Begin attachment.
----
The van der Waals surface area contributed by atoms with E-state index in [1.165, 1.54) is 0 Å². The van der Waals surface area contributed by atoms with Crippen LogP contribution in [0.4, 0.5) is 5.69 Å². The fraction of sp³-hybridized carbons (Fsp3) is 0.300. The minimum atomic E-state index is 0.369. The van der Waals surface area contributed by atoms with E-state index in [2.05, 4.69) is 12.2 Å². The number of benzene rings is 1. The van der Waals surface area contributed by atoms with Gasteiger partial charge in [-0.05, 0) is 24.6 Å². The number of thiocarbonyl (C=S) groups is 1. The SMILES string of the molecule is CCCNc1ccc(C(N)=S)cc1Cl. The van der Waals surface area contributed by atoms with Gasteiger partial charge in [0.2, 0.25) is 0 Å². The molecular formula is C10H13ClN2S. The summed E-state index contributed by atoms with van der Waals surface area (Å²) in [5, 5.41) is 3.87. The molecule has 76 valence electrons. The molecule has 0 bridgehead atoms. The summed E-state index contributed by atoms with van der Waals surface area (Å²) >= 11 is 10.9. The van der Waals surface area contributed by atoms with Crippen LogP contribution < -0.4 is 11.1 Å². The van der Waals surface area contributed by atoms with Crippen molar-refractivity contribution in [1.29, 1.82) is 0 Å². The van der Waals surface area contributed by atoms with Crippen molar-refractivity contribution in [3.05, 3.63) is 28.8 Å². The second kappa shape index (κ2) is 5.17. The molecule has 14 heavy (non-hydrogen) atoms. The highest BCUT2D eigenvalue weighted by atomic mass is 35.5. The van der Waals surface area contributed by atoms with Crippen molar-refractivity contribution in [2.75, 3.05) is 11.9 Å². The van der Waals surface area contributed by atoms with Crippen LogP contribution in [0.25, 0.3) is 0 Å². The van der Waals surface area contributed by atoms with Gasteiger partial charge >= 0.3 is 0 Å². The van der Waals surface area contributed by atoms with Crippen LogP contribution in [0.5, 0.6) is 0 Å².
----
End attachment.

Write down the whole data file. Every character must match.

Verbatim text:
The van der Waals surface area contributed by atoms with E-state index in [1.165, 1.54) is 0 Å². The van der Waals surface area contributed by atoms with Crippen LogP contribution in [0.4, 0.5) is 5.69 Å². The fraction of sp³-hybridized carbons (Fsp3) is 0.300. The minimum atomic E-state index is 0.369. The van der Waals surface area contributed by atoms with E-state index in [2.05, 4.69) is 12.2 Å². The number of benzene rings is 1. The van der Waals surface area contributed by atoms with Gasteiger partial charge in [-0.05, 0) is 24.6 Å². The number of thiocarbonyl (C=S) groups is 1. The SMILES string of the molecule is CCCNc1ccc(C(N)=S)cc1Cl. The van der Waals surface area contributed by atoms with Gasteiger partial charge in [0.2, 0.25) is 0 Å². The molecular formula is C10H13ClN2S. The summed E-state index contributed by atoms with van der Waals surface area (Å²) in [5, 5.41) is 3.87. The molecule has 76 valence electrons. The molecule has 0 bridgehead atoms. The summed E-state index contributed by atoms with van der Waals surface area (Å²) >= 11 is 10.9. The van der Waals surface area contributed by atoms with Crippen LogP contribution < -0.4 is 11.1 Å². The van der Waals surface area contributed by atoms with Crippen molar-refractivity contribution in [1.29, 1.82) is 0 Å². The van der Waals surface area contributed by atoms with Crippen molar-refractivity contribution in [3.05, 3.63) is 28.8 Å². The second kappa shape index (κ2) is 5.17. The molecule has 14 heavy (non-hydrogen) atoms. The highest BCUT2D eigenvalue weighted by atomic mass is 35.5. The van der Waals surface area contributed by atoms with Crippen molar-refractivity contribution in [2.75, 3.05) is 11.9 Å². The van der Waals surface area contributed by atoms with Crippen LogP contribution in [0.25, 0.3) is 0 Å². The van der Waals surface area contributed by atoms with Gasteiger partial charge >= 0.3 is 0 Å². The van der Waals surface area contributed by atoms with Crippen LogP contribution in [0.5, 0.6) is 0 Å².